For a man who’s expected to shake a lot of hands, President Donald Trump still has a remarkable amount of trouble getting his greetings right.
Trump was in Poland on Thursday, on the first full day of his three-day trip to Europe for the G-20 summit in Hamburg, Germany. Before delivering a bellicose speech in Krasinski Square in Warsaw, the president stood alongside first lady Melania Trump to briefly exchange pleasantries with Polish President Andrzej Duda and Polish first lady Agata Kornhauser-Duda. When it came time to shake hands, the photo-op hit a slight hitch.
Ouch. We’ve all been there before. It’s safe to say Trump hasn’t learned anything from NBA coaching legend Phil Jackson’s school of getting left hanging.
And while many people on Twitter were quick to delight in what they saw as Kornhauser-Duda deliberately swerving on Trump, it seems more likely that she was simply following proper protocol and shaking the hand of her counterpart first. A photo shows Trump shaking hands with Kornhauser-Duda, so they did make it happen eventually.
This clip from after Trump’s Warsaw speech, however, was a little bit harder to explain. Where are the president’s handlers?
But Trump’s day of awkwardness wasn’t over yet.
He later met with German Chancellor Angela Merkel in Hamburg, and they tried to shake hands like normal humans who, at the very least, respect one another because they’re two of the most powerful people in the world.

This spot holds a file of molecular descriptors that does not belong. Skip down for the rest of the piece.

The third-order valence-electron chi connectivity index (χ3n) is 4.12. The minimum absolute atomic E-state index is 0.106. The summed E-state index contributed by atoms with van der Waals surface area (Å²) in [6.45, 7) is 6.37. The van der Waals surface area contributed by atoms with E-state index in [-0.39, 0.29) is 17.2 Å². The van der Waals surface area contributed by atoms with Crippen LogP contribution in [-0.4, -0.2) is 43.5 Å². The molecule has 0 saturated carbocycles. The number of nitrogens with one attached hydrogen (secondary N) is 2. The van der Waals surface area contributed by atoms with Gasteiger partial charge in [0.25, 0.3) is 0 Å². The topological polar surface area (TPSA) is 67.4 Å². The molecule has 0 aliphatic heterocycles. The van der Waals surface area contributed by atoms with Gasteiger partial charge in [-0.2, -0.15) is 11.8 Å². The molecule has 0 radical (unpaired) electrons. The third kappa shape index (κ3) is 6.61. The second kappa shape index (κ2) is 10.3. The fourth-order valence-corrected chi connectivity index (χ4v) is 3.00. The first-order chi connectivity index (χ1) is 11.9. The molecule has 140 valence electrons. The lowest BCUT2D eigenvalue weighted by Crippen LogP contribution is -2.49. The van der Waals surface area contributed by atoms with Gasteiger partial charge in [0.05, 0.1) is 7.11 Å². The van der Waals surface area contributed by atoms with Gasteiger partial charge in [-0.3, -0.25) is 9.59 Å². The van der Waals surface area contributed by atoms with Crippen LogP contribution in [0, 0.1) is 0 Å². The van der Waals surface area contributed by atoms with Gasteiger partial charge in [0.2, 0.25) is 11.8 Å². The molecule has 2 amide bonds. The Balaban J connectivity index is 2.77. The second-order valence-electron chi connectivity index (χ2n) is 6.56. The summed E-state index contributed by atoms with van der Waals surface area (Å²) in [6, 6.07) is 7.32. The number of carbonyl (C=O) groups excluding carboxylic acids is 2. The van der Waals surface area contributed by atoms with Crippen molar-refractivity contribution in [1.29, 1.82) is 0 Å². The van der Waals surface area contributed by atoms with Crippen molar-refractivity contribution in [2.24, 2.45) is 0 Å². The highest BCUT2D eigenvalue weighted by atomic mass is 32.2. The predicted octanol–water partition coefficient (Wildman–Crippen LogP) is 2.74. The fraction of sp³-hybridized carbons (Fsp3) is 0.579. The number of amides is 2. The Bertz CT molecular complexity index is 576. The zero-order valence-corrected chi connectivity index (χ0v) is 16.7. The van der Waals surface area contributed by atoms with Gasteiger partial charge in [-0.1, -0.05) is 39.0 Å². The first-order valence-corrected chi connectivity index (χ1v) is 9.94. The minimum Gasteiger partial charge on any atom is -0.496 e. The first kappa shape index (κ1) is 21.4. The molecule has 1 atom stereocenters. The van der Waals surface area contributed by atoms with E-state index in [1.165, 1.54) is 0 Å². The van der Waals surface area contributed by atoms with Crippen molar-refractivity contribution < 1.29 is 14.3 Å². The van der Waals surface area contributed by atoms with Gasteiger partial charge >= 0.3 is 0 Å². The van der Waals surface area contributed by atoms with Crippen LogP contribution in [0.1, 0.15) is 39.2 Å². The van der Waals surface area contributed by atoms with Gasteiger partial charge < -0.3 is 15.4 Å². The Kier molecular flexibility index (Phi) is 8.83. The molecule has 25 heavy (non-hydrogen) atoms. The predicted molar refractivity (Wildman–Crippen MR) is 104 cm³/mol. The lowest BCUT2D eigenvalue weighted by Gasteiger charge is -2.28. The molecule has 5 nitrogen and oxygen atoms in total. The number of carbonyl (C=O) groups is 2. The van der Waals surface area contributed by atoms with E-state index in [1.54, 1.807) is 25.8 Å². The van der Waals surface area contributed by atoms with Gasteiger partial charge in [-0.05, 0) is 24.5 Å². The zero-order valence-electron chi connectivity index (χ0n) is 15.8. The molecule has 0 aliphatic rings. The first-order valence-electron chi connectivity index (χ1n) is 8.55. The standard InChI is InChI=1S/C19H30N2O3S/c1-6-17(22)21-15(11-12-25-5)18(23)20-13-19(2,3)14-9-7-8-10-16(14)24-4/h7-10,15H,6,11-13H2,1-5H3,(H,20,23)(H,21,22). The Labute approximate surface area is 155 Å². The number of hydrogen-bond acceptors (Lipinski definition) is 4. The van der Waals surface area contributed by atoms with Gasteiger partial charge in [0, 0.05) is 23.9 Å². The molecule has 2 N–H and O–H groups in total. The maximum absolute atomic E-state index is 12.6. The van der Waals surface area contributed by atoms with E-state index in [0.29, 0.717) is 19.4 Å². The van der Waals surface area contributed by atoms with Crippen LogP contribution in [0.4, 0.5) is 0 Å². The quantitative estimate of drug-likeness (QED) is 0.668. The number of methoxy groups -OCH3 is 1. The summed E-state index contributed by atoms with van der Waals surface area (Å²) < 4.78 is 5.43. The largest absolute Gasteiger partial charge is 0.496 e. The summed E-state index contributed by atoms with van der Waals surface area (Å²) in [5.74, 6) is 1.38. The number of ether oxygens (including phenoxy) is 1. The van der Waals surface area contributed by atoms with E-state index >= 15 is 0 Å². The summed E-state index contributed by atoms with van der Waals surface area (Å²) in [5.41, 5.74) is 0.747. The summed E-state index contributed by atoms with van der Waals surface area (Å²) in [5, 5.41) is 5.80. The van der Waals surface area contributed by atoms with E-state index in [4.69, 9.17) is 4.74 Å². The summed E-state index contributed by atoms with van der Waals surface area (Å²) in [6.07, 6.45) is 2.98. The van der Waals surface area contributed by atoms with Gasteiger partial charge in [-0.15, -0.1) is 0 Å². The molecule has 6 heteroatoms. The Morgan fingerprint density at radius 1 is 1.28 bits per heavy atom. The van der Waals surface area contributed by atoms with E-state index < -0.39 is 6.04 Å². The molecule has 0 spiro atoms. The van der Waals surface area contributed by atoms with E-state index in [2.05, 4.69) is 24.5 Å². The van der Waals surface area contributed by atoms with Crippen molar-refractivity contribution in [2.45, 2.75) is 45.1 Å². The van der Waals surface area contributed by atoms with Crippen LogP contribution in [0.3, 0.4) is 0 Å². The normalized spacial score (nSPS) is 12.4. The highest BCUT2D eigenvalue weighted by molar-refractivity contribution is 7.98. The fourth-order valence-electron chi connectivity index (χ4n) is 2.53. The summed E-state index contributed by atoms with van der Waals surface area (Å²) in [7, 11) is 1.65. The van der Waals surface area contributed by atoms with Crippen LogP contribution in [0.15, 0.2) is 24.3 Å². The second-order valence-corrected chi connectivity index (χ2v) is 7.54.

That may sound like a relatively simple feat, but Trump has had trouble with it in the past. At a White House meeting in March, the president caught flak for appearing to ignore the press’ request that he shake hands with Merkel. The perceived snub came amid reports of a growing discord between Trump and Merkel, who have openly criticized each other’s policies.
Things went over a little more smoothly this time, with a pool report indicating that “the pair shook hands and spoke briefly while looking directly at each other.”
We’re thankful they did, because we got this photo out of it.
BEFORE YOU GO
How to vote
Vote-by-mail ballot request deadline: Varies by state
For the Nov 3 election: States are making it easier for citizens to vote absentee by mail this year due to the coronavirus. Each state has its own rules for mail-in absentee voting. Visit your state election office website to find out if you can vote by mail.Get more information
In-person early voting dates: Varies by state
Sometimes circumstances make it hard or impossible for you to vote on Election Day. But your state may let you vote during a designated early voting period. You don't need an excuse to vote early. Visit your state election office website to find out whether they offer early voting.My Election Office
General Election: Nov 3, 2020
Polling hours on Election Day: Varies by state/localityMy Polling Place